Supreme Court Holds that Generic Drug Makers Won’t Be Held Accountable for Product Defects
On June 24, 2013, the United States Supreme Court issued a decision in Mutual Pharmaceutical Co. Inc. v. Bartlett. In the 5-4 decision, the Justices held that State-law design-defect claims that turn on the adequacy of a drug’s warnings are pre-empted by federal law. This means that consumers who are injured by a generic drug or product cannot sue the generic drug manufacturer for their injuries, essentially shielding these manufacturers from liability.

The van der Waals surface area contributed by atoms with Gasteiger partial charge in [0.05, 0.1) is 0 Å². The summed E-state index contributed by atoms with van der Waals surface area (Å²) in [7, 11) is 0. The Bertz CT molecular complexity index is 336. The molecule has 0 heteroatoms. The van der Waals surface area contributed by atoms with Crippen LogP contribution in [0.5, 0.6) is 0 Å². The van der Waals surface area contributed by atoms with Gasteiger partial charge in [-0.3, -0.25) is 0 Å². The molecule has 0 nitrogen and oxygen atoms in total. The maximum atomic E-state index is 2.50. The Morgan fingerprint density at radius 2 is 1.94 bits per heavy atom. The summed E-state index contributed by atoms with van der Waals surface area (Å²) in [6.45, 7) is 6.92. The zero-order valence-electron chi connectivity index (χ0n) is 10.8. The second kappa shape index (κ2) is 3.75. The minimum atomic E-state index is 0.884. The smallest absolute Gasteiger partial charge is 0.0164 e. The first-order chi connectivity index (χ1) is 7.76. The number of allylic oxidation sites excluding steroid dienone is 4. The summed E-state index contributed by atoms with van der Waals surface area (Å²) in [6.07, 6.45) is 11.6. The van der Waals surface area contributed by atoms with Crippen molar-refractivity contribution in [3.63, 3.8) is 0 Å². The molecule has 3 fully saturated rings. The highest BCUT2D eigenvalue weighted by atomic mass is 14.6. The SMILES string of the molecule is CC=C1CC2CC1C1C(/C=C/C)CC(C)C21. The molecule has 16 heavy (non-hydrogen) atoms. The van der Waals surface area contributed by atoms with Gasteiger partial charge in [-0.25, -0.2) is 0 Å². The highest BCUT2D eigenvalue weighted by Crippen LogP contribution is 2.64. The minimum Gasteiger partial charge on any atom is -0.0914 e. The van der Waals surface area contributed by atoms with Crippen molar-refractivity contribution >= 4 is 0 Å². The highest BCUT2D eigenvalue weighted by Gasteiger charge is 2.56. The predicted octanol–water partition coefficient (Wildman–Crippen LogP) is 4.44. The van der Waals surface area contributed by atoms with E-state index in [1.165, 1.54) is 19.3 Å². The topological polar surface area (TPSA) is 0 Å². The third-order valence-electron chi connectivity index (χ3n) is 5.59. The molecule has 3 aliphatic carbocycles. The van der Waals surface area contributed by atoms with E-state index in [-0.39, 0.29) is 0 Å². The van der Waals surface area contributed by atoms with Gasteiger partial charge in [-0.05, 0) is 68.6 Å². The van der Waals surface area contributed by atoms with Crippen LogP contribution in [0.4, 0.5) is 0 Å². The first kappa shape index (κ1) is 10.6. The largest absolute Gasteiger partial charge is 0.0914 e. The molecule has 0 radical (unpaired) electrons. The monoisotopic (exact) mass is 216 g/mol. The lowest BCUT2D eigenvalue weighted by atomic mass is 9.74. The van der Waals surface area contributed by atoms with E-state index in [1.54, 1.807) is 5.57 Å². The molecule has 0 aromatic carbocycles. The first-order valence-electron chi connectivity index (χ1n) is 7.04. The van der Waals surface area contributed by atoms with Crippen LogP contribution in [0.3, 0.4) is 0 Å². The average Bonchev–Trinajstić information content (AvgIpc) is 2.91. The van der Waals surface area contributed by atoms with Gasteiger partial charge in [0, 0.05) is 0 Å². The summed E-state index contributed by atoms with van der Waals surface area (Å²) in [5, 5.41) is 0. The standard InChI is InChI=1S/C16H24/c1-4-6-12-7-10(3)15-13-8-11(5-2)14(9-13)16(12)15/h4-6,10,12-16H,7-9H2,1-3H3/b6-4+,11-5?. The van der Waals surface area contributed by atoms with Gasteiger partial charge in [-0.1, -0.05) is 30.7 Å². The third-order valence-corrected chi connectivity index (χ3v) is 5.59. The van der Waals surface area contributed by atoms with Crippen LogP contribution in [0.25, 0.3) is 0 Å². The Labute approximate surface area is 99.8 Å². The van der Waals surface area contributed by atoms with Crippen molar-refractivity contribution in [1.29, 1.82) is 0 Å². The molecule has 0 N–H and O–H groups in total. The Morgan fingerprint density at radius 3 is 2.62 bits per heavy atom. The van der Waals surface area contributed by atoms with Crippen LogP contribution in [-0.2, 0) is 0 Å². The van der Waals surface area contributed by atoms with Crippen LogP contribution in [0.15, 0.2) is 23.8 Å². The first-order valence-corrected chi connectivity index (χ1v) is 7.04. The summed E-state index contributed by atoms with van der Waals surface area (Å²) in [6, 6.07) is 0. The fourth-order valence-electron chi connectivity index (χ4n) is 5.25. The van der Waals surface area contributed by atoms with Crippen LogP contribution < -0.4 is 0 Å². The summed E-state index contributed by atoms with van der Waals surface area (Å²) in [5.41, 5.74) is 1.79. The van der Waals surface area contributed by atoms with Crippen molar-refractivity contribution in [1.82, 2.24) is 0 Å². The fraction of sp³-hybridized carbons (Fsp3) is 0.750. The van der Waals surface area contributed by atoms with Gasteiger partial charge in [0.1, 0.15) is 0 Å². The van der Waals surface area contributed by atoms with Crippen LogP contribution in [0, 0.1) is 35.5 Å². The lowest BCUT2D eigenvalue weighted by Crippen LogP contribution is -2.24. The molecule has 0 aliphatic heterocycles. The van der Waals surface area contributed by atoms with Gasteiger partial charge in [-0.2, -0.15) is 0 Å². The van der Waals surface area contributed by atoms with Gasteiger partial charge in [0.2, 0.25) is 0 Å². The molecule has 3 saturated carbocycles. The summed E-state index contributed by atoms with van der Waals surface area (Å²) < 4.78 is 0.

The decision reversed a $21 million jury verdict in favor of Karen Bartlett, a New Hampshire woman who was nearly blinded and suffered horrible skin burns covering most of her body, after taking a generic pill to relieve shoulder pain.
This ruling seems to create an inconsistency in the law because people injured by brand-name drugs can sue the brand-name manufacturer, but those injured by the generic version of the same product cannot sue the generic manufacturer—effectively allowing generic drug makers to escape liability for injuries caused by their products.
Justice Sonia Sotomayor dissented saying, “the court has left a seriously injured consumer without any remedy despite Congress’ explicit efforts to preserve state common-law liability.”
If you or someone you know has been harmed by a product, contact Khorrami Boucher Sumner Sanguinetti, LLP for more information and a free consultation regarding your possible claims.